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Great expectations: Budget 2017

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Who would be Philip Hammond? Next week he confronts a populace weary of austerity, hoping he can re-set the gap between rich and poor, and young and old. There are calls for ‘bold’ measures, at a time when Brexit appears to be dragging the economy lower.

There are some key areas for the Chancellor. Perhaps the most important is the idea of ‘intergenerational fairness’. It has become increasingly clear that the young are trailing the old. They are priced out of the housing market, struggling on lower wages and unable to save for the long-term. In the meantime, retirees appear to be largely protected from the effects of austerity.

Housing will be another key area of focus. The housing market is also reaching crisis point. There are concerns that stamp duty changes in recent years are distorting the market and first-time buyers are at an increasing disadvantage. We outline some of the areas to watch out for on 22 November.

Intergenerational fairness

This may be the Chancellor’s biggest challenge. Cutting pensions is never going to be a vote-winner with the Tories’ heartland, but even retirees recognise that the issue needs to be addressed. An obvious option would be to cut pension tax reliefs to fund a reduction in National Insurance Contributions for workers in their 20s and 30s. Either way, pensions tax relief looks vulnerable, particularly for higher rate tax payers. The government may move to a flat rate of 33%, which would hit those on middle incomes hardest.

A shake-up of student loans may also be on the table. At the Conservative Party Conference last month, the Prime Minister promised to freeze tuition fees at £9,250 and increase the repayment threshold from £21,000 to £25,000. There is also discussion of linking tuition fees to a university’s employability rating.

At the same time, dividend taxation may also be under threat. The dividend allowance is due to be cut from £5,000 to £2,000 from April 2018 anyway. Increasing dividend tax or cutting the tax-free allowance further might be a quick win for the government because it is mostly paid by older people. The Chancellor may be wary of the effect on small business owners, however, who often take their payments in dividends.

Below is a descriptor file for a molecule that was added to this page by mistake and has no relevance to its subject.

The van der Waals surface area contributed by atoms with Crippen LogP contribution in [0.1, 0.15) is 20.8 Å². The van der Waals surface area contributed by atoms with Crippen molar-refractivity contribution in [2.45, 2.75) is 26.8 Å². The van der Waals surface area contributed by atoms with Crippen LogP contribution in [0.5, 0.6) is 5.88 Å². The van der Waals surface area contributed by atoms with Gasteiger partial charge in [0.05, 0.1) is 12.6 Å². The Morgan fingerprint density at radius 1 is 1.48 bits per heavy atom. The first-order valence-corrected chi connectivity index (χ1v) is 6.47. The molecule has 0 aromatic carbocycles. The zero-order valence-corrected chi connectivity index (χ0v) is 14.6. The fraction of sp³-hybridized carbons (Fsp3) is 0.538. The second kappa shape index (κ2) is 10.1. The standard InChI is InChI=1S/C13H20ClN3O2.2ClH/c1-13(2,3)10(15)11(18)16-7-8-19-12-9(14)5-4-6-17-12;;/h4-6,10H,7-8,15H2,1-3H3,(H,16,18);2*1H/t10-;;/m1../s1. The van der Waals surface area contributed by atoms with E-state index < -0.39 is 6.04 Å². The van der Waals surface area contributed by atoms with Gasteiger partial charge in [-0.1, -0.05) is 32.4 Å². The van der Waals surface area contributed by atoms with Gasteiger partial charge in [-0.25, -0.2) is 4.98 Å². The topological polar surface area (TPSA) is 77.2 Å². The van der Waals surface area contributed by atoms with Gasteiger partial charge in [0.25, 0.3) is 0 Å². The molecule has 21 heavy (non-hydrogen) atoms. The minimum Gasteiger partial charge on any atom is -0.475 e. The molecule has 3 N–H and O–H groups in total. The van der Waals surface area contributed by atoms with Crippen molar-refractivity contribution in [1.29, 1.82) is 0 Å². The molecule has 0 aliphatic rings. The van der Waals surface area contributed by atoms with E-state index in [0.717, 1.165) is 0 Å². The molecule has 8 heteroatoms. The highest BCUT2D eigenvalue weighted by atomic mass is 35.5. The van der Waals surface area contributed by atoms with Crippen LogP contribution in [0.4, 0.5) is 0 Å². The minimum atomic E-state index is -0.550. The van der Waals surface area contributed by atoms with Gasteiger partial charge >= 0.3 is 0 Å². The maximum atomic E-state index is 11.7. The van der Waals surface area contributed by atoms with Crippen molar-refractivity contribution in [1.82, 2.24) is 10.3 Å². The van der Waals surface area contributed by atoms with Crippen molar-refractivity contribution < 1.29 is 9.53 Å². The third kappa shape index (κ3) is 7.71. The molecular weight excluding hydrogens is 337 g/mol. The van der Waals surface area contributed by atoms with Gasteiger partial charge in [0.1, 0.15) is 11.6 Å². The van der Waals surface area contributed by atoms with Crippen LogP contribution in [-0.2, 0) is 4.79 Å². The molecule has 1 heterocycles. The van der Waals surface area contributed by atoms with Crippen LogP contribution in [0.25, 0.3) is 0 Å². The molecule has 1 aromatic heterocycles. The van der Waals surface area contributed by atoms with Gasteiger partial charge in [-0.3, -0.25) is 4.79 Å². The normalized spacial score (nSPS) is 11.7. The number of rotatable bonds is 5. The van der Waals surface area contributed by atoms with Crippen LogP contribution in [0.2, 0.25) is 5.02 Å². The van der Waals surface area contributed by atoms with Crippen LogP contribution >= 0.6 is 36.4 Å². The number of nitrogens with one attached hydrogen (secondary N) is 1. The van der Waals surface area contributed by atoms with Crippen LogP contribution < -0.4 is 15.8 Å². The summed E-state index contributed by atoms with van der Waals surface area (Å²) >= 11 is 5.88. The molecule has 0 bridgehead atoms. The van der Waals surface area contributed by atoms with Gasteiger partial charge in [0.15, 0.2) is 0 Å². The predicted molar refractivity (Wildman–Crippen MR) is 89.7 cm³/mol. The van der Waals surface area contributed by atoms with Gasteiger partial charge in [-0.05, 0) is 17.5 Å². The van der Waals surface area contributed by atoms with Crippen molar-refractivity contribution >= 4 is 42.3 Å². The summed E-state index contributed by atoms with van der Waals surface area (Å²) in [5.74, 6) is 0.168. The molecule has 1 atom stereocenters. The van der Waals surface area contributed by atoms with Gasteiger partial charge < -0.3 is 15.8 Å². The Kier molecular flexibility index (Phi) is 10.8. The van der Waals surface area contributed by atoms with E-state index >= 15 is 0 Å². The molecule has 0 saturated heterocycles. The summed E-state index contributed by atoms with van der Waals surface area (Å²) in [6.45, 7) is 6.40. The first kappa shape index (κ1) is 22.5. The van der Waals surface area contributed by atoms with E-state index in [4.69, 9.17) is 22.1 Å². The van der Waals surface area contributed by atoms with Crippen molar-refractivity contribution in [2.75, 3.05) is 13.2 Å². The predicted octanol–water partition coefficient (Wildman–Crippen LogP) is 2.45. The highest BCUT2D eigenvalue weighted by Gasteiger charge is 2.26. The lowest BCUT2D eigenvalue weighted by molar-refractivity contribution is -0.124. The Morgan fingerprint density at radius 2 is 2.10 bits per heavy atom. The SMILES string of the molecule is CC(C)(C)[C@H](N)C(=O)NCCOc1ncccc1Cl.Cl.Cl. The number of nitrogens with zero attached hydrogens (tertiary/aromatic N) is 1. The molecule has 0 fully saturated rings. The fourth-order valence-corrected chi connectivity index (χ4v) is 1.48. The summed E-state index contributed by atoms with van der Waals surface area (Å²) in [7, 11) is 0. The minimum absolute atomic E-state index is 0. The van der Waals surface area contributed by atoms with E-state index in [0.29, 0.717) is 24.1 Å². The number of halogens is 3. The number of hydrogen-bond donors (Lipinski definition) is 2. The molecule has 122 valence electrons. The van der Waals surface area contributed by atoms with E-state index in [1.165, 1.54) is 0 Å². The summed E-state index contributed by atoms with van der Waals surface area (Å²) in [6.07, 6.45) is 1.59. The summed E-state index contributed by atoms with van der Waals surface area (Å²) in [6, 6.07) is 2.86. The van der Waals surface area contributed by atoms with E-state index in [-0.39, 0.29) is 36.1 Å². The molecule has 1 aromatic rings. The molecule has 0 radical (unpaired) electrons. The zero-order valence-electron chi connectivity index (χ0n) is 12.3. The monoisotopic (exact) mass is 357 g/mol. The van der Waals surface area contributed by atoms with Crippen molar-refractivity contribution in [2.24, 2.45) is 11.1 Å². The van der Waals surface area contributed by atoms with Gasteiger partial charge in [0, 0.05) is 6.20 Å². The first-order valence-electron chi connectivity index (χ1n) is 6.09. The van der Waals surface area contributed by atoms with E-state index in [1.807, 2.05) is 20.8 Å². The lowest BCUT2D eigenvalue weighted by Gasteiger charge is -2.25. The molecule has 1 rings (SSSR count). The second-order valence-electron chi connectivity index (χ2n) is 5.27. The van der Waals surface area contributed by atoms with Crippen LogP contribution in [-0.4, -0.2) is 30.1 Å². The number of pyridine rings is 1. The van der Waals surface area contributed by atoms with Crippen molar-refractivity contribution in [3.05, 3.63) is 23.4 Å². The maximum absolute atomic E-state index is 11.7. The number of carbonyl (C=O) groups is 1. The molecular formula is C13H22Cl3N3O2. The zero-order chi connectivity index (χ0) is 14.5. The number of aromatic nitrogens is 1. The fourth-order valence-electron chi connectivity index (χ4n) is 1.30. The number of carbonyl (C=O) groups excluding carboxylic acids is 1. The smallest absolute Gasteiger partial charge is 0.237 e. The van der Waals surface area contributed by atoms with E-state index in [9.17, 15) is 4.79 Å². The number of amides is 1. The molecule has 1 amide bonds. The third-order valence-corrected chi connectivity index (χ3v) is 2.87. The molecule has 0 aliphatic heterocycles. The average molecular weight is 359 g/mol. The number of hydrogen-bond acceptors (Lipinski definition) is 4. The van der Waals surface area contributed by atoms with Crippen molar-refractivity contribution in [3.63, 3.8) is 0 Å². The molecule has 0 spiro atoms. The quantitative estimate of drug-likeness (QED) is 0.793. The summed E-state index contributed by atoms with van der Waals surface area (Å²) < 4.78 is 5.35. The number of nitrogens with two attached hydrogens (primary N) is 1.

Affordable housing is a huge and growing issue. The Resolution Foundation points out that the cost of housing has been rising for the last six decades with young people today spending almost a quarter of their income on housing – three times as much as the pre-war generation. Stamp duty may be the first target for reform.

The Land Registry shows that the average price of a property for first-time buyers in London is £428,546, which means handing over £11,427 in Stamp Duty. The recent changes in stamp duty land tax (SDLT) in recent budgets saw the government collect £2.6bn in residential stamp duty receipts in the third quarter, up 23% year-on-year. There has been criticism that stamp duty is now acting as a major deterrent to housing market mobility. It is deterring those at the top end from downsizing, for example, which isn’t leaving enough supply for those moving up the housing ladder.

There is, as yet, no clarity on what the Chancellor will do. Some have called for stamp duty to be abolished altogether. The Adam Smith Institute, for example, suggested that it may destroy almost as much wealth as it generates in tax receipts. It proposed abolishing SDLT and replacing the lost revenues by reforming council tax, with a more proportional tax based on rental values. The Chancellor may shy away from such a radical shake-up, but there could still be significant change. At the same time, Help to Buy is set to get a £10bn boost.

Rogue landlords may come under fire and with them, buy-to-let property in general. In particular, second homeowners may be hit, either through further hikes in stamp duty or attacks on property income.

Other taxation

While capital gains tax and inheritance tax look set to stay the same, tax consultants, RSM, believe that the Enterprise Investment Scheme (EIS) may be hit. This provides income tax relief worth 30% of any investment in high-risk companies, alongside Capital Gains Tax exemption on disposal of the shares.


Business groups want Hammond to emphasise that the UK is ‘open for business’ in the wake of Brexit. The CBI has set out a series of measures aiming at bringing the UK’s industrial strategy to life and shore up the economy in the face of mounting challenges.

Fuel duty

In a bid to improve pollution levels, diesel drivers are likely to be hit with higher fuel duty and higher taxes on their vehicles.

Watch this space….

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